ISSN 1556-6757


SJI 


 

 

 

 

 
 
 

Volume 1, Issue 1, 2009

 
 

Selection of Effective and Efficient Snow Removal and Ice Control Technologies for Cold-Region Bridges Jing Zhang, Debendra K. Das, and Rorik Peterson

Abstract

In cold regions, snow and ice pose serious hazards to motorists. In order to minimize their detrimental effects caused by snow and ice on roadways, snow removal and ice control measures are necessary. So far, there is no single solution for snow and ice control on roadways. The aim of this work is to provide a procedure of selection of bridge deicing in cold regions. A comprehensive literature review of deicing and anti-icing techniques is first presented. Factors affecting the method choice are discussed. Finally, a case study of demonstrating the selection of an appropriate method of ice control for bridge deicing is performed. Full Article



 

Land Use Planning and Open Space Preservation: Economic Impacts of Low-Density Urbanization and Urban Sprawl.  Gerhardus Schultink

Abstract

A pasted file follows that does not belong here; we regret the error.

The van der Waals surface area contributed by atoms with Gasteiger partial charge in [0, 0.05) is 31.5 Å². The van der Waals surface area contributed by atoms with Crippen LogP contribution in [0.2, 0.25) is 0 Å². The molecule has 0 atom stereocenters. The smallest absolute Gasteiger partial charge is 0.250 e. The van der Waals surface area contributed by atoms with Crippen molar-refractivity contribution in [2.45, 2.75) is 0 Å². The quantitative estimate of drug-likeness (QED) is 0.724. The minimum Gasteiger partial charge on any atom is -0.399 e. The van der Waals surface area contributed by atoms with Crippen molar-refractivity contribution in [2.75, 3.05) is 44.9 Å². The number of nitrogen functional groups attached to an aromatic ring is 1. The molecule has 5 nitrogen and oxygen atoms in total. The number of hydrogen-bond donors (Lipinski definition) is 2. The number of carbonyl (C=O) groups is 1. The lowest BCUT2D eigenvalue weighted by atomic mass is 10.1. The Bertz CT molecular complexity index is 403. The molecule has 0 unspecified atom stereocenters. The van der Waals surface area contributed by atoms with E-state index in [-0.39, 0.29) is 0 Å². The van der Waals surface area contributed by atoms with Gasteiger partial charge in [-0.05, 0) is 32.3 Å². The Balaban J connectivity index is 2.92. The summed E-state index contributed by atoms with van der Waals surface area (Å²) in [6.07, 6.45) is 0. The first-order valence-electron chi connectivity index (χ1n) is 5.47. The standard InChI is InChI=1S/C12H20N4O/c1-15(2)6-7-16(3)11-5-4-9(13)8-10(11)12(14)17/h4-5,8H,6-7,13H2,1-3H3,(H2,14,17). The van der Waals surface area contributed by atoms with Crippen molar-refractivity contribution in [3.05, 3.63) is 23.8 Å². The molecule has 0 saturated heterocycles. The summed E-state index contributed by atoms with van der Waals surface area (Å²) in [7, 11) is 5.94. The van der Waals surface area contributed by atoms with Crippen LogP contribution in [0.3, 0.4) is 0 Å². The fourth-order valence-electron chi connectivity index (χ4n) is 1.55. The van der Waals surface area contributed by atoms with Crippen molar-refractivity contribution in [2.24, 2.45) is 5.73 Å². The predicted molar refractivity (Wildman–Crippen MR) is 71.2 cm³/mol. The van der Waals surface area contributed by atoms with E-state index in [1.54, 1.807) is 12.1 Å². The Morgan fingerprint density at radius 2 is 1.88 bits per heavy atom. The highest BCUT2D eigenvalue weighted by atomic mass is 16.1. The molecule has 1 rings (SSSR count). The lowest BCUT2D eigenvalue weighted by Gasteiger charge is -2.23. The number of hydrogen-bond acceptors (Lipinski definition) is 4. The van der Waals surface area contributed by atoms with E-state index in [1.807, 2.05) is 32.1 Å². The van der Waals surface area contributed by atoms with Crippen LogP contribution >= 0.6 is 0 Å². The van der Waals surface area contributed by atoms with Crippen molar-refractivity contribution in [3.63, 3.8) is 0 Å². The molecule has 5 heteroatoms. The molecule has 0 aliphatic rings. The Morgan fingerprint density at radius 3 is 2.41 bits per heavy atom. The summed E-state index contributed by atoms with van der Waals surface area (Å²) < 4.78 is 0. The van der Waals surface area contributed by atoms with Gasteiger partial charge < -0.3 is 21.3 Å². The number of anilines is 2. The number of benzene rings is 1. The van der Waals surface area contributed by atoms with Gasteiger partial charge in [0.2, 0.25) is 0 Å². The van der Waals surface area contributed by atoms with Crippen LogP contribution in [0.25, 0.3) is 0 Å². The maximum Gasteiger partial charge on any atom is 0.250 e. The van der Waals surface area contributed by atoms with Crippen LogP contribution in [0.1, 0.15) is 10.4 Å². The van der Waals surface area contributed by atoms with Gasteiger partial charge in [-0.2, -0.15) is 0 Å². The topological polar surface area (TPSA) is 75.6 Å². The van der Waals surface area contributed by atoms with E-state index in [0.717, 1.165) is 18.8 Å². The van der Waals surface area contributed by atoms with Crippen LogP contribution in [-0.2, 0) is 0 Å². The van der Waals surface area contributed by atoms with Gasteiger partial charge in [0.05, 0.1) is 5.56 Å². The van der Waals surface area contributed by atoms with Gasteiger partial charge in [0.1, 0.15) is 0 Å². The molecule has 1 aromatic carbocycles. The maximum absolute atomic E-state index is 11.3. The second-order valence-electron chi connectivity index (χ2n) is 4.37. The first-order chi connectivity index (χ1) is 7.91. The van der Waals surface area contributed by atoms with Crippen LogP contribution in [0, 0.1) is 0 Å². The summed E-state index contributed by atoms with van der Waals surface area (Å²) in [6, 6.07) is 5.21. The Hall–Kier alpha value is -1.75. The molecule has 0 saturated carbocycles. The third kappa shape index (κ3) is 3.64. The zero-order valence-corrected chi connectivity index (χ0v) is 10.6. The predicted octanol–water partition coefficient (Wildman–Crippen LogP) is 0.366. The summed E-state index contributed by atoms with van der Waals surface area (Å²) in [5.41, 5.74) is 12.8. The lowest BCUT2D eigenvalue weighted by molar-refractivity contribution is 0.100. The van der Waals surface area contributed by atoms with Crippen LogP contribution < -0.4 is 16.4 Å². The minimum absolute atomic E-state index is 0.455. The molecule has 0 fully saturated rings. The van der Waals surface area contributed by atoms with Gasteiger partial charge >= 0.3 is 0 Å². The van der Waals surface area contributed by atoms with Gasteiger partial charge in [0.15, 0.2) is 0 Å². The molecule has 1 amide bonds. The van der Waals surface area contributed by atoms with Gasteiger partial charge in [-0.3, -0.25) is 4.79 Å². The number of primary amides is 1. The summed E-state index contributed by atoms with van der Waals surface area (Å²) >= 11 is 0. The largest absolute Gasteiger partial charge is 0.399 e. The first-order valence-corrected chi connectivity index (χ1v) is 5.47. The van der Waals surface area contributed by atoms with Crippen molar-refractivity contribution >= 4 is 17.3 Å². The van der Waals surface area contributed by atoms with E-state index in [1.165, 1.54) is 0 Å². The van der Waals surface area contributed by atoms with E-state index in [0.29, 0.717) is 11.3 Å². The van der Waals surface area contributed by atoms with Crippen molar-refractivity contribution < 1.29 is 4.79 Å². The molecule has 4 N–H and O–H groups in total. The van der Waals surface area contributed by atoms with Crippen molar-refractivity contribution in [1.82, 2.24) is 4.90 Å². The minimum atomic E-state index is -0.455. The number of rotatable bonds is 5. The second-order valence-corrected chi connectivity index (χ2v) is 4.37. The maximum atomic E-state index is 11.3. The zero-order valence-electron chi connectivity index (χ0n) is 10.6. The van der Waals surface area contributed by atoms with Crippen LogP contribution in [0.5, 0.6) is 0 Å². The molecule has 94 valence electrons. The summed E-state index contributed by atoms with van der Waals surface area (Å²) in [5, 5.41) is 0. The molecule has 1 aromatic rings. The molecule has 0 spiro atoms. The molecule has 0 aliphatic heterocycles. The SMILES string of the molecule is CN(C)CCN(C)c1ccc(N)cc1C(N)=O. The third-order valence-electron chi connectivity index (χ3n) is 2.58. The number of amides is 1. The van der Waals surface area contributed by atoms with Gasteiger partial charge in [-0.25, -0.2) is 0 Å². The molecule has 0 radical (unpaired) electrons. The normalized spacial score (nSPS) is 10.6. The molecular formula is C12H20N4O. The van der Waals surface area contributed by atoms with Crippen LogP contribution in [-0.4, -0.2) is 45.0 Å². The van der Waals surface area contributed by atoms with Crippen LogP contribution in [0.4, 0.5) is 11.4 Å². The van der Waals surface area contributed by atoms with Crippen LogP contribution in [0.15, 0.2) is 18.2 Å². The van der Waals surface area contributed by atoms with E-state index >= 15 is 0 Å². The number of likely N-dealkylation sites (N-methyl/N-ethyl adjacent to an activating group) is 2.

In the United States, dispersion of low density residential areas is typically observed at the urban fringe adjacent to metropolitan areas. It is associated with a depopulation of urban centers and an underutilization and decay of the physical and service infrastructure of central cities. In many metropolitan regions this dispersed growth pattern is, increasingly, an important policy concern due to the permanent conversion of prime and unique farmland and its long-term economic implications. A study was conducted to assess the impact of permanent land use conversion and, specifically, the resulting economic impact of agricultural production loss for the Lansing metropolitan region. Based on 2001 commodity prices, the total Annual Agricultural Production Loss (AAPL), without value-added implications, amounted to a combined total of about $8,628,000. If the additional back and forward linkages of agricultural production are considered, the overall economic impact is conservatively estimated to amount to more than $22 million per annum, for the Tri-county area alone. The near-term trend of revenue loss may easily exceed $30 million per year if prevailing commodity price increases for 2007 are an indication. Controversial policies that create multiple incentives for increased corn production for ethanol (production increased from 0.175 billion gallons in 1980 to 4.9 billion gallons in 2006) and a current import levy of $ 0.54 per gallon2 on ethanol will further effect the actual economic impacts. This research seeks to ascertain the cost and real long-term implications of the conservation of highly productive farm land. It raises the fundamental question of whether residential development should be directed to urban and peri-urban areas with existing service capacity, facilitating more cost-effective service delivery while reducing environmental impacts and preserving the agricultural economic vitality of rural areas. Full Article